3 Mistakes To Avoid When Someone Offers To Buy Your Business
Fielding offers to sell your business is a delicate process, and if not approached cautiously and sensibly, it can result on a minimized sale price – or no sale at all.
This article highlights three common mistakes to avoid when reviewing offers for the sale of your business.
1. You Don’t Have Take The First Offer
Taking the first offer might be tempting, but there is good reason to take your time when the first offer is made.
The first offer is not necessarily the highest offer of that particular buyer. Rather than accepting it, take the opportunity to negotiate.
You should ask yourself:
- Is this a fair offer?
- Are similar businesses being sold for this price?
2. Don’t Be Unrealistic (Consider The Market’s Willingness to Pay)
Some business owners believe their business is worth more than the price for which buyers are offering to buy it.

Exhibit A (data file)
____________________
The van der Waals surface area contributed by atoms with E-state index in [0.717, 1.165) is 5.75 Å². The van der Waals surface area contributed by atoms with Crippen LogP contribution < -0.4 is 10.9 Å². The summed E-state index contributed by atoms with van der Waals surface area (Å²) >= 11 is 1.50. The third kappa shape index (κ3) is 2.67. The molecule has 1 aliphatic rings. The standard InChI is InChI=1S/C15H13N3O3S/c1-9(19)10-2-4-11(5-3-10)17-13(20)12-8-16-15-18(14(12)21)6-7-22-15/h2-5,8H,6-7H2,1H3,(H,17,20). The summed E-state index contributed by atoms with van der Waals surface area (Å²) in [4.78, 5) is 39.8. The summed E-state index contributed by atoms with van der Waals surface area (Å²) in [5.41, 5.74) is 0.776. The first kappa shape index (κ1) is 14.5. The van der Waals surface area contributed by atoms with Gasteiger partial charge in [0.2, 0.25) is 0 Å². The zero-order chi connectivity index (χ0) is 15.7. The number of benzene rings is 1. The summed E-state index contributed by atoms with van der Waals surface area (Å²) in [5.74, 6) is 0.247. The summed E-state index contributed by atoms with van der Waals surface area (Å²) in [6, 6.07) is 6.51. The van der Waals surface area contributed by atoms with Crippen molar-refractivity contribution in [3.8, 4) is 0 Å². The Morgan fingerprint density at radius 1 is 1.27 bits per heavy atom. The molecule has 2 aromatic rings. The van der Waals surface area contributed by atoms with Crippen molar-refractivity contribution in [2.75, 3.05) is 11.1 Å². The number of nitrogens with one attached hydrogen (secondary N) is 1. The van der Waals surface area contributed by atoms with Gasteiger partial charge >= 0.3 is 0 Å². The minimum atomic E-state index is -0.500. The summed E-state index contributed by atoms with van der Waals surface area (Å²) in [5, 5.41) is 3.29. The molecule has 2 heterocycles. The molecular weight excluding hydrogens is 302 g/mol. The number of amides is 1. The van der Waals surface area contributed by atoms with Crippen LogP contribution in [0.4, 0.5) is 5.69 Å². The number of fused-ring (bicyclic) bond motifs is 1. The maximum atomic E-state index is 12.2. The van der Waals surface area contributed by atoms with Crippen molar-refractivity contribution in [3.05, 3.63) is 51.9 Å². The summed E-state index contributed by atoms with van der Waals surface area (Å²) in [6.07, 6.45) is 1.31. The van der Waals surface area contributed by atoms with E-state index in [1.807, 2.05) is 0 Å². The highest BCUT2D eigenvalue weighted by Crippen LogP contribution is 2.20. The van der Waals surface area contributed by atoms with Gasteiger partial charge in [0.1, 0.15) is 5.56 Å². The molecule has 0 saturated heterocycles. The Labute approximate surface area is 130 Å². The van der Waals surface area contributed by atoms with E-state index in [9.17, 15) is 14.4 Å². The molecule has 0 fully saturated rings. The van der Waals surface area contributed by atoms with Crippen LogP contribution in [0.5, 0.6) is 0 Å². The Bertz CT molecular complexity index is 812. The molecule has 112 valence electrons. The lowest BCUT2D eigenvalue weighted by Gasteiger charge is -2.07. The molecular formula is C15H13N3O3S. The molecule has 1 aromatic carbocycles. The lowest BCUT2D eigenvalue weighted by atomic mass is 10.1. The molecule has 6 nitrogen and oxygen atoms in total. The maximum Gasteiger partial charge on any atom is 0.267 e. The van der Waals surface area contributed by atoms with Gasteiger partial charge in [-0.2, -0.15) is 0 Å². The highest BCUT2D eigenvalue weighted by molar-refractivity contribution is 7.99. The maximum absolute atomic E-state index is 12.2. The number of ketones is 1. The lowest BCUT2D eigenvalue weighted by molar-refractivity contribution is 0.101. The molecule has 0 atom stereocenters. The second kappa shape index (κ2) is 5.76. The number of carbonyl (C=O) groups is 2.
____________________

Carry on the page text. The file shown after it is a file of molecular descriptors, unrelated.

The problem with this attitude is that the people who set the prices are the market. The buyers market is the ultimate deciding factor on what a business is worth.
You might think your business is worth more than what prospective buyers are offering (and you might be correct); however, that doesn’t change the fact that it is the buyer who ultimately dictates the final price.
If the business is priced higher than any buyer’s willingness to pay, the business will not be sold.
3. Taking Too Long to Accept an Offer
There are more businesses on the market than there are buyers.
Buyers have many options. If one option falls through, they have many others to choose from.
This is why you should act promptly when an offer is made. This doesn’t mean immediately accept the offer, but it does mean you should aim to respond within 1-3 business days.
It might be tempting to hold out on accepting a reasonable offer, in the hope of a slightly higher offer coming along. This is reasonable, but also risky. If you’ve essentially secured an interested buyer who has made a reasonable offer, it is best to take the offer.